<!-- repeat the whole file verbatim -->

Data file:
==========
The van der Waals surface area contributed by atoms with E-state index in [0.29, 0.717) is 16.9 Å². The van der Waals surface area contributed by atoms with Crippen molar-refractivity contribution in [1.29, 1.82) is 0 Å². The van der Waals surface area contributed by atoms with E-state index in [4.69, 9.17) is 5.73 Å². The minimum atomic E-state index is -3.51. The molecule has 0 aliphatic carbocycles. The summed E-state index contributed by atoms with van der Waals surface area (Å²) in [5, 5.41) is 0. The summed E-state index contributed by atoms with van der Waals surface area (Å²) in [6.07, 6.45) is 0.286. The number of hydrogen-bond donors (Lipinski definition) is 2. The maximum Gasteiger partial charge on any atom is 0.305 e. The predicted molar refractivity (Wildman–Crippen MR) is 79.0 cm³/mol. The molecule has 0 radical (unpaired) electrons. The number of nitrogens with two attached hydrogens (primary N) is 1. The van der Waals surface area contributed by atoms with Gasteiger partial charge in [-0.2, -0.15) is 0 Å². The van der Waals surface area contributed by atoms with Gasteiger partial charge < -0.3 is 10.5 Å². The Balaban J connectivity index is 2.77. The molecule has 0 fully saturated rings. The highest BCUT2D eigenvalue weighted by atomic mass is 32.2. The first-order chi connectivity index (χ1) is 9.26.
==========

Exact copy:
The van der Waals surface area contributed by atoms with E-state index in [0.29, 0.717) is 16.9 Å². The van der Waals surface area contributed by atoms with Crippen molar-refractivity contribution in [1.29, 1.82) is 0 Å². The van der Waals surface area contributed by atoms with E-state index in [4.69, 9.17) is 5.73 Å². The minimum atomic E-state index is -3.51. The molecule has 0 aliphatic carbocycles. The summed E-state index contributed by atoms with van der Waals surface area (Å²) in [5, 5.41) is 0. The summed E-state index contributed by atoms with van der Waals surface area (Å²) in [6.07, 6.45) is 0.286. The number of hydrogen-bond donors (Lipinski definition) is 2. The maximum Gasteiger partial charge on any atom is 0.305 e. The predicted molar refractivity (Wildman–Crippen MR) is 79.0 cm³/mol. The molecule has 0 radical (unpaired) electrons. The number of nitrogens with two attached hydrogens (primary N) is 1. The van der Waals surface area contributed by atoms with Gasteiger partial charge in [-0.2, -0.15) is 0 Å². The van der Waals surface area contributed by atoms with Gasteiger partial charge < -0.3 is 10.5 Å². The Balaban J connectivity index is 2.77. The molecule has 0 fully saturated rings. The highest BCUT2D eigenvalue weighted by atomic mass is 32.2. The first-order chi connectivity index (χ1) is 9.26.